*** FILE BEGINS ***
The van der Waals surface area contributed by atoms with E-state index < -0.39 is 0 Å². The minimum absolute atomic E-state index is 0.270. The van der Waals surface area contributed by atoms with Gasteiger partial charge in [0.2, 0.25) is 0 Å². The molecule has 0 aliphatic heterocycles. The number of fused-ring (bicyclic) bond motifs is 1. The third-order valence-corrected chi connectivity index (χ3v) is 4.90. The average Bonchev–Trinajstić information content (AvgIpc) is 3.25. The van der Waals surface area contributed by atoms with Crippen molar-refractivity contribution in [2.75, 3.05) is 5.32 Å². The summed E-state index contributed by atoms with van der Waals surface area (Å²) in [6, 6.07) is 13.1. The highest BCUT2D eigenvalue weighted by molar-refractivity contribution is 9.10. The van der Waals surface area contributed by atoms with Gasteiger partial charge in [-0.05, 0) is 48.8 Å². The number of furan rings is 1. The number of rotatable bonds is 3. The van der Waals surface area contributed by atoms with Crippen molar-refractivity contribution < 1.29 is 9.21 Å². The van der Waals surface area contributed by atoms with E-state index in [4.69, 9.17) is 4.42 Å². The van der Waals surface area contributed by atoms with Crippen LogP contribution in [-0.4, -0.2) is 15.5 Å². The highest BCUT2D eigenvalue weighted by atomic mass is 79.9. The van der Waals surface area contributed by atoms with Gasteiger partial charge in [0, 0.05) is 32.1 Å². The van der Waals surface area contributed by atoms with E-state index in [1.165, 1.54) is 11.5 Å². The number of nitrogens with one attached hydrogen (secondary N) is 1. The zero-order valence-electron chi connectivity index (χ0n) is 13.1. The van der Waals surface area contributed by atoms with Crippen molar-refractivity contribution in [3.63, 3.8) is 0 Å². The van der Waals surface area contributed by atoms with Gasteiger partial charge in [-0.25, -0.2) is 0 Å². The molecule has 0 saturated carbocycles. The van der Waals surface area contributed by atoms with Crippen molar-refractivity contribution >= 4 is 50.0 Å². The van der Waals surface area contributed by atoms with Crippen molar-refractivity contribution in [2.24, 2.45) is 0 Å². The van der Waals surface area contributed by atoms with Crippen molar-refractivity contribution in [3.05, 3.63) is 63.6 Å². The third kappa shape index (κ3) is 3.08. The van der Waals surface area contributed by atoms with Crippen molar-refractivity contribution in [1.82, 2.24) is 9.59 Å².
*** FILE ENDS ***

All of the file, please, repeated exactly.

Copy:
The van der Waals surface area contributed by atoms with E-state index < -0.39 is 0 Å². The minimum absolute atomic E-state index is 0.270. The van der Waals surface area contributed by atoms with Gasteiger partial charge in [0.2, 0.25) is 0 Å². The molecule has 0 aliphatic heterocycles. The number of fused-ring (bicyclic) bond motifs is 1. The third-order valence-corrected chi connectivity index (χ3v) is 4.90. The average Bonchev–Trinajstić information content (AvgIpc) is 3.25. The van der Waals surface area contributed by atoms with Crippen molar-refractivity contribution in [2.75, 3.05) is 5.32 Å². The summed E-state index contributed by atoms with van der Waals surface area (Å²) in [6, 6.07) is 13.1. The highest BCUT2D eigenvalue weighted by molar-refractivity contribution is 9.10. The van der Waals surface area contributed by atoms with Gasteiger partial charge in [-0.05, 0) is 48.8 Å². The number of furan rings is 1. The number of rotatable bonds is 3. The van der Waals surface area contributed by atoms with Crippen molar-refractivity contribution < 1.29 is 9.21 Å². The van der Waals surface area contributed by atoms with E-state index in [4.69, 9.17) is 4.42 Å². The van der Waals surface area contributed by atoms with Crippen LogP contribution in [-0.4, -0.2) is 15.5 Å². The highest BCUT2D eigenvalue weighted by atomic mass is 79.9. The van der Waals surface area contributed by atoms with Gasteiger partial charge in [0, 0.05) is 32.1 Å². The van der Waals surface area contributed by atoms with E-state index in [1.165, 1.54) is 11.5 Å². The number of nitrogens with one attached hydrogen (secondary N) is 1. The zero-order valence-electron chi connectivity index (χ0n) is 13.1. The van der Waals surface area contributed by atoms with Crippen molar-refractivity contribution in [3.63, 3.8) is 0 Å². The van der Waals surface area contributed by atoms with Gasteiger partial charge in [-0.25, -0.2) is 0 Å². The molecule has 0 saturated carbocycles. The van der Waals surface area contributed by atoms with Crippen molar-refractivity contribution >= 4 is 50.0 Å². The van der Waals surface area contributed by atoms with Crippen molar-refractivity contribution in [2.24, 2.45) is 0 Å². The van der Waals surface area contributed by atoms with Crippen molar-refractivity contribution in [3.05, 3.63) is 63.6 Å². The third kappa shape index (κ3) is 3.08. The van der Waals surface area contributed by atoms with Crippen molar-refractivity contribution in [1.82, 2.24) is 9.59 Å².